Once you return to the main trail, you will pass two more falls in little more than a quarter mile. Drake Falls cascades down 27 feet and can be viewed from a wooden platform overlooking a large scour pool below the falls. Quickly after Drake Falls, you will encounter the 106 foot Middle North Falls. A side trail can take you to the grotto behind this falls if you desire. Shortly after Middle North Falls, you will encounter another trail junction. Depending on the time of year, you can head across the bridge and hike about 1/3 of a mile to Winter Falls. This falls drops an impressive 134 feet, but only runs during the winter months. You can also shorten your loop here if you want, by continuing the additional 0.2 miles up the canyon to the Winter Falls Trailhead. If not, turn around and head back to the main trail and continue your loop.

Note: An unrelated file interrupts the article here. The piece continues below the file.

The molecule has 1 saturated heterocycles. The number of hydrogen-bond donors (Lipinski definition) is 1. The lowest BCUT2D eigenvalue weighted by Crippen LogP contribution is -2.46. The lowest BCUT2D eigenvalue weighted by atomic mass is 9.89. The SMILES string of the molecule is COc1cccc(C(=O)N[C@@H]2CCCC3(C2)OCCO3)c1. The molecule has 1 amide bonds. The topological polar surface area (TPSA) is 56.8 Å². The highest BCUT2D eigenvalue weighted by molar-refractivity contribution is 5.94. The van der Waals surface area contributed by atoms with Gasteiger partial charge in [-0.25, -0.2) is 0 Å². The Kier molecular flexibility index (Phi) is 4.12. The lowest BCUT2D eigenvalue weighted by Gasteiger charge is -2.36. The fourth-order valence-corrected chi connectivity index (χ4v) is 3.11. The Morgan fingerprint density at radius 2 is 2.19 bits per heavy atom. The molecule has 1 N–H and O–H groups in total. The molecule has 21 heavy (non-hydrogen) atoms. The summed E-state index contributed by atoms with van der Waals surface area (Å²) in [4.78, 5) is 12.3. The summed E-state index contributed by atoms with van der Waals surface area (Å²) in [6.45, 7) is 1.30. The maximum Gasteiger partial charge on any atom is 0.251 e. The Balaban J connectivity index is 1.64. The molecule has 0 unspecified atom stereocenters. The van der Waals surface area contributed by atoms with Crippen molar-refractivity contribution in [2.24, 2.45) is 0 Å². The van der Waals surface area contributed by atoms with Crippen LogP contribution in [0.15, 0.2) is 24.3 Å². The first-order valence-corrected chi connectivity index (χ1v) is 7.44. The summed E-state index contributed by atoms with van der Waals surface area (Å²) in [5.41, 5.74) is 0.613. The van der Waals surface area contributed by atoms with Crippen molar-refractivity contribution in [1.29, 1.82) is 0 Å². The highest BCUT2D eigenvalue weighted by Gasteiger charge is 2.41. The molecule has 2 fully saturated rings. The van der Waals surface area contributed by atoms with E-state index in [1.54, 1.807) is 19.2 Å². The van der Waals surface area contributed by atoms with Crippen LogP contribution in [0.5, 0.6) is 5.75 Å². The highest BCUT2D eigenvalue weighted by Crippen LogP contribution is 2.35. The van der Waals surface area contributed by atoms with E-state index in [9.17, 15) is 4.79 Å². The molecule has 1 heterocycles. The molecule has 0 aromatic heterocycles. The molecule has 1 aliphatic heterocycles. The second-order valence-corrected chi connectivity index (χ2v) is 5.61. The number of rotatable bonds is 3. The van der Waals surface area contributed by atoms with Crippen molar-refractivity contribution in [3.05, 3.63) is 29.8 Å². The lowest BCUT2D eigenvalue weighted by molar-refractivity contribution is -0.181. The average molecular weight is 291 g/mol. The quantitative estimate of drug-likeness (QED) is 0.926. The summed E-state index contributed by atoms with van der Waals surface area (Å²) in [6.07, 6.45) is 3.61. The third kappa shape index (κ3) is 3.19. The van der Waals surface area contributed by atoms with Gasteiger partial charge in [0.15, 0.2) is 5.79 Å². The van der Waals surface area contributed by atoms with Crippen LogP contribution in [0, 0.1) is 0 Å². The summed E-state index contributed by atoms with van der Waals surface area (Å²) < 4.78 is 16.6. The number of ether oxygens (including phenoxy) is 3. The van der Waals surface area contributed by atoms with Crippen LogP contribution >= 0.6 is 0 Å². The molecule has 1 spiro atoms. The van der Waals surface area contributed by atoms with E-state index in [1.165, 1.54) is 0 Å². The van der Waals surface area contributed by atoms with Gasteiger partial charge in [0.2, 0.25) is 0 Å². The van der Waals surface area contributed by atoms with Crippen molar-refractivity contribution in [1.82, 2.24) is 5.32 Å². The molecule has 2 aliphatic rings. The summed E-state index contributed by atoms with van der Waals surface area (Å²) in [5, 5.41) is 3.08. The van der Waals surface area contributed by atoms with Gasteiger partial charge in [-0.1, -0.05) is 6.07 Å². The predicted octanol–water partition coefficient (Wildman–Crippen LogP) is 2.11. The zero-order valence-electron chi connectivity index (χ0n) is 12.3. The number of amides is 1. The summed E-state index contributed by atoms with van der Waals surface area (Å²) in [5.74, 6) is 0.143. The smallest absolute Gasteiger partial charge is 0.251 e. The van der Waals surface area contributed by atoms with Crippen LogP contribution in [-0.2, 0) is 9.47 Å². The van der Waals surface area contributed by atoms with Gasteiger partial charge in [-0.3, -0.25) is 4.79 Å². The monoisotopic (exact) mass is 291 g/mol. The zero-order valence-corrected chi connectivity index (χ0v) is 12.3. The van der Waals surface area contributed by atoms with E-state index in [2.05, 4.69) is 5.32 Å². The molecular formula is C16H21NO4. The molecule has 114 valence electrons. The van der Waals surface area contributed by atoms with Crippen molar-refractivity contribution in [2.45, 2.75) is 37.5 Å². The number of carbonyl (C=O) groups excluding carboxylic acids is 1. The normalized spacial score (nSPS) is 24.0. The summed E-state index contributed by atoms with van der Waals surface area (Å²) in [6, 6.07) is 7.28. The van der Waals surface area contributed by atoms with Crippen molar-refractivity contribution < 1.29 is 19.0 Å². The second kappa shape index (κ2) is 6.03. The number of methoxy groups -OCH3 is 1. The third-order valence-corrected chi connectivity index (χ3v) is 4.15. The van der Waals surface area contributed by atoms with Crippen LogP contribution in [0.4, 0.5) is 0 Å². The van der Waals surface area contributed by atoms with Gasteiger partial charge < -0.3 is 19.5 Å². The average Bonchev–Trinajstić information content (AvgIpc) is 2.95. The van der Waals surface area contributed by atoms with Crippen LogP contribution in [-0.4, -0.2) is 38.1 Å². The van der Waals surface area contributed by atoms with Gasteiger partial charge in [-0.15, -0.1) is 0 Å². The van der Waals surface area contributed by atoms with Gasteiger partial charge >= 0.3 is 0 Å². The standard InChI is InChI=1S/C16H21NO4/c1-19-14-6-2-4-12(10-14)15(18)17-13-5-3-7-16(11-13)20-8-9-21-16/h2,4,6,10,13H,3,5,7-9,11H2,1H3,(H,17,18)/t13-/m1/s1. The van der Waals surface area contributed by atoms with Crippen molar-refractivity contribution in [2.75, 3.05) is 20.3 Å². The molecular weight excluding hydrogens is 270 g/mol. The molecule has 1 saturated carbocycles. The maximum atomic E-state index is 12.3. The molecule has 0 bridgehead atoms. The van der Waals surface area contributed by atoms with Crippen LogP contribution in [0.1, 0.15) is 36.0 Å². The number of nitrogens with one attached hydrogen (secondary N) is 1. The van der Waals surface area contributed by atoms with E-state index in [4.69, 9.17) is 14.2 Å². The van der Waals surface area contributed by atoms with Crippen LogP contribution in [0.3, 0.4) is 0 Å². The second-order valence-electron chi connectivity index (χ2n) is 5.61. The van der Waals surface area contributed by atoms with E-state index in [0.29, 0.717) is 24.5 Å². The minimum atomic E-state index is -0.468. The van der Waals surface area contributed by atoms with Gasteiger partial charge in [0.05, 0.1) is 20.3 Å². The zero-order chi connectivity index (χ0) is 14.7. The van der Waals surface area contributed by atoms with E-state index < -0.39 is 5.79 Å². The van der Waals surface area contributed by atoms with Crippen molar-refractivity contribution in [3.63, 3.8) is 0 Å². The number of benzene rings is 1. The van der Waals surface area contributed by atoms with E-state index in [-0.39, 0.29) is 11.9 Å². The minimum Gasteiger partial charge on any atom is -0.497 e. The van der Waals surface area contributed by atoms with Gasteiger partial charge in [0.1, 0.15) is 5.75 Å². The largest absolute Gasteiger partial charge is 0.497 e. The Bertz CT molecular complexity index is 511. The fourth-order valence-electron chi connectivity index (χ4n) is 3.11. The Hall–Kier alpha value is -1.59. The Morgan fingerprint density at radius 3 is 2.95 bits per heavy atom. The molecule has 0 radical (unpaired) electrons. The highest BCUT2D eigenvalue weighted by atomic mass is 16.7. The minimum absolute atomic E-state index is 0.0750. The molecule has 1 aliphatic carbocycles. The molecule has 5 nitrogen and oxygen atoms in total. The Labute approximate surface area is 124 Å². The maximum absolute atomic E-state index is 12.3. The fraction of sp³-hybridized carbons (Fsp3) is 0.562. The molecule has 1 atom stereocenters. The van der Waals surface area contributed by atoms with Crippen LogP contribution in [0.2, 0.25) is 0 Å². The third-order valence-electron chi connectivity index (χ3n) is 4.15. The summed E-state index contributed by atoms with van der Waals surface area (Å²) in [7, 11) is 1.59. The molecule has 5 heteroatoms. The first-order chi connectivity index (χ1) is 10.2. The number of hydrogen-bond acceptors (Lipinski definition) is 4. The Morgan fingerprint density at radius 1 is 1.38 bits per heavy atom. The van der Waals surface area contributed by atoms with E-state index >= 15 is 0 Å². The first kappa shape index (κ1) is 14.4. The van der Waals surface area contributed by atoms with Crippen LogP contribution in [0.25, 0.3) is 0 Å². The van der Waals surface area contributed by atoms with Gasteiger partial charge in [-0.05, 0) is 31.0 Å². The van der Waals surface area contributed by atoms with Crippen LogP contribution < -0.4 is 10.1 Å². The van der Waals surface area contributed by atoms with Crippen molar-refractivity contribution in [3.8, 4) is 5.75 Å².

You will come across the 31 foot Twin Falls in 0.3 miles from the bridge. This falls gets its name from a large boulder in the middle of the falls that splits its flow. Continue on the loop by staying on the trail that reamins along the canyon bottom. In a little less than a mile, you will reach one of the cooler falls in the park, North Falls. North Falls drops 136 feet into a pile of boulders, but it also contains one of the largest grottos behind the falls. Here, you can even find holes that are the remnants of trees that burned when the area was covered by lava and ash.